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VOLITZE XI/1.--NUZBER 10.
Terms of, Advertising.
i Square [lO lines) 1 insertion, - ...• .. so
II 3 if IS '
" . 'sl 50
Deb subsequent insertion less than 13, 25
t square thrue months, 2 50
1 " s i x Li
1 " nine " 550
I it ono year, 600
$ ale and figure work, per sq., 3 ins. 300
Sap' subsequent insertion, - -' . - _ s o
1 Column six months, 18 00
i 14 ft
It II u a aaa. a a a 10 00
‘‘ per year. 30 00
Li ii li 16 00
payed Single-column, each inset
less than four, 3 00
-ach additional insertion, 2 00
'sable-column, displayed,, per annum - 65 00
months, - 35 00
- 'three " 16 00
ono month, 600
it " per square • •
bf . 10 lines, each insertion under 4, - 1 'OO
'arts of columns will be inserted at the' same
Administrator's or Executor's Notice, 200
nditor's Notices, each, 1 50
qicrifrs Sales, per tract,
Ihrringe Notices, each,
Divorce Notices, each,
Administrator's Saks, per square for 4
insertions, ' 150
Business or Professional Cards, each,
nut exceding 8 lines, per year - - 500
Special and Editorial Notices, per line, 10
ra-All transient advertisements must he
paid in advance, and no notice will be taken
of advertisements from a distance, unless they
are accompanied by the money or satisfactory
JOHN S. MANN,
ATTORNEY AND COUNSELLOR AT LAW,
Coudersport, Pa., will attend the several
Courts in Potter and .IPKean Counties. All
businens entrusted in his care will_ receive
prompt attention. Office corner of West
and Third streets. - 10:1
F. W. KNOX,
.ITORNEY AT LAW, Coudersport, Pa., trill
regularly attend the Courts in Potter and
the adjoining COunties. 10:1
- - • -
ARTHUR G. OI3ISTED,
TTOP.NEY St COUNSELLOR AT LAW,
Coudersport, Pa., will attend to all business
entrusted to his care. with promptneii and
6dt'ity: Office,on Soth-west corner of Main
end Fourth streets. 12:1
. , .
TTORNEY AT .I..AW, Cciudersport, Pa., 11;111
attend to all business entrusted to him, with
care and promptness. Office on Second st.,
near the Allegheny Bridge. 12:1
CFIARth'S REISS3I ANN,
MAKER, having erected a new and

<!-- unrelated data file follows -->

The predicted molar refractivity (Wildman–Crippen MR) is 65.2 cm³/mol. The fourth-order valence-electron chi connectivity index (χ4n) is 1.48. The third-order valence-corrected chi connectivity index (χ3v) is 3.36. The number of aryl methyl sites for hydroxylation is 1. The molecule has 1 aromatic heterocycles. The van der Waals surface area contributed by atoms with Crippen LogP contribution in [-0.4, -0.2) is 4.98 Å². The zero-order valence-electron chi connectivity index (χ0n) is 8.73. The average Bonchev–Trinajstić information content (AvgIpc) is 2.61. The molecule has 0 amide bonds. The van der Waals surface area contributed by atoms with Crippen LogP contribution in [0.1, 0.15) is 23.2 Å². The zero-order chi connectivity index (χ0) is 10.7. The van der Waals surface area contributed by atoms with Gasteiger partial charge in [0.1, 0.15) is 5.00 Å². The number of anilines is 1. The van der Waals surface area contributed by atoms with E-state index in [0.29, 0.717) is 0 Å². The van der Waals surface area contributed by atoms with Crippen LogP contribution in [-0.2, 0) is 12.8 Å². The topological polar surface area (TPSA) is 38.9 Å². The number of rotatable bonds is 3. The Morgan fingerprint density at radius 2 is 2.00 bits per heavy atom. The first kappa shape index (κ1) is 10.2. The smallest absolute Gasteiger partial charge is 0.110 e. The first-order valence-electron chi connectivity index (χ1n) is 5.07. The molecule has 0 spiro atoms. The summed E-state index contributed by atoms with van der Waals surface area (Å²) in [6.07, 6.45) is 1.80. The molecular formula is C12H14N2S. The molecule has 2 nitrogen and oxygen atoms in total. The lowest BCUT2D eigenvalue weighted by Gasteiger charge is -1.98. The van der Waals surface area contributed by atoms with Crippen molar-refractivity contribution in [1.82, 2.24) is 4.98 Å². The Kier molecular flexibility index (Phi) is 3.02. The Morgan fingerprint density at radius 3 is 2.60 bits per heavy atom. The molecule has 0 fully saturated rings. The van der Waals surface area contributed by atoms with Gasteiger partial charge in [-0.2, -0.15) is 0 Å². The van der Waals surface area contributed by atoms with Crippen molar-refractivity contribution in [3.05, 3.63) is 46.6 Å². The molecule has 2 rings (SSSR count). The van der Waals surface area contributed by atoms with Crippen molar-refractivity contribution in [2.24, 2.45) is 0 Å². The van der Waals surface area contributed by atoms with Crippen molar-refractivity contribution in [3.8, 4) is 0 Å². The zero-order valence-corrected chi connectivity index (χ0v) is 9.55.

convenient Shop, on the South-east corner
of Third , and West streets, will be happy to
receive and fill all orders in his calling.
Repairing and re-fitting carefully and neatly
done on short notice.
, miorsport; Nov. 8, 1859.-1 l-ly.
0. T. ELLISON,
ACTICINex PHYSICIAN, Coudersport, Pa.,
respectfully informs the citizens of the vil
lage and vicinity that he will promply re
t!,ond to all calls for professional services.
Oce on Main st., in building formerly oc
cupied by C. IY. Ellis, Esq. 9:22
SMITH & JONES,
iALERS IN DRUGS, MEDICINES, PAINTS,
Oils, Fancy Articles, Stationery, Dry Goods,
Groceries, &c., Main st:, Coudersport, Pa.
L OLMSTED, B. S. COLWELL, A. C. TAGOMIr.
D. E. OLMSTED & CO.,
EXLERS IN DRY GOODS, READY-MADE
clothing, Crockery, Groceries, &c.,.Main
Coudersport, Pa. 10:1
N. IV. MANN,
ALBR IN BOOKS & STATIONERY', MAG
AZINES and Music, N. W. corner of Main
and Third sts., Coudersport, Pa. 10:1
OLMSTED & KELLY,
!ILER LN STOVES, TIN A - SHEET IRON
WARE, Main st., nearly opposite the Court
'apse, Coudersport, Pa. Tin and Shoe,t
, 11a Ware made to order, in good style, on
!bort notice. 10:1
COUDERSPORT HOTEL, •
F. GLASS3URE, Proprietor, Corner of
aYin and Second Streets, Coudersport, Pot
..treo., Pa. 9:44
FEEL M. MILLS, Proprietor, Colesburg
itier Co., Pa.; seven miles north of Con
""11. cal*he w.llßville Road. 0:4.4
t• LYMAN, Proprietor, Ulysses, Potter Co.,
h. This House is situated on the East
tomer of Main street, opposite A. Corey &
kris store, and is well adapted to meet the
tints of patrons and friends. 12:11-1y.
I %iit A. STARK:WEATHER,
ICKSIIITH, would inform his former cus
rners and the public generally.that he has
t inalilished a shop in the building form-
MY occupied by Benj. Rennels in Conders
ri, where he will bepleased to do tell ` ,nit Blacksniithing on the most reason
!,le terms. Lumber, Shingles, and all
114 of Produce taken in exchange tot
r o t
Z. J. THOMPSON, •
& WAGON 'MAKER add RE
-IRBII, Coudersport, Potter Co., Pa., takes
Method of informing gthe pub-
° general that he is prepar
, all work in his line with promptness,
2 to rkman-like manner, and :upon the
°,lmi ac commodating terms. Payment for
s,," 3lr ing invariably required on delivery of
`l'.? l/ ' All kinds 9f PRODUCE
Lt, of work: °:B5.
i , r
er ---- -____• " , - 1 9 ,- , -.. ), ,
IP -• ' . A
[N. P. Willis says of the pciem annexed, "It
is uddresSed to an idolised child, by its pet
name, and though beautiful throughout, It has
some two or three passages of very rare orig
inality. The writer of it (as I learn from a
letter of ttlady who encloses it to me) was a
factory girl, who by the labor of her own hands
secured .the money forher education. She is
now twenty-four ;ears of age, and supports
herself by various *uses of her pen. She (Jo.
ale H.) is yet to be famous, I am very sure."]
Winsome baby Bunn!
Brighter than the stars that rise
Itt. the dusky evening skies,
Brown* than the robin's wing, •
Clearer than the woodland spring,
Are the eyes of baby Bunn! •
Winsome baby Bunn
Smile mother, smile!
Thinking softly all the while
Of a tender, blissful day,
When the darkeyes, so like these
Of the cherub on.your knees,
Stole your girlish heart away.
Oh! the eyes of baby Bunn !
Rarest mischief will they. do, •
When once old enough to steal
What their father stole from .yon!
Smile mother, smile!
Winsome baby Bunn I
Milk-white lilies ball* unrolled,
Set in calyces of gold, .
Cannot make his forehead fair,
With its rings of yellow hair!
Scarlet berry cleft in twain,
By a wedge of pearly grain,. •
Is the mouth of baby Bunn !
Winsome baby Bunn!
Weep, mother, weep,
For the little one asleep;
With his head against your breast I
Never in the coming years,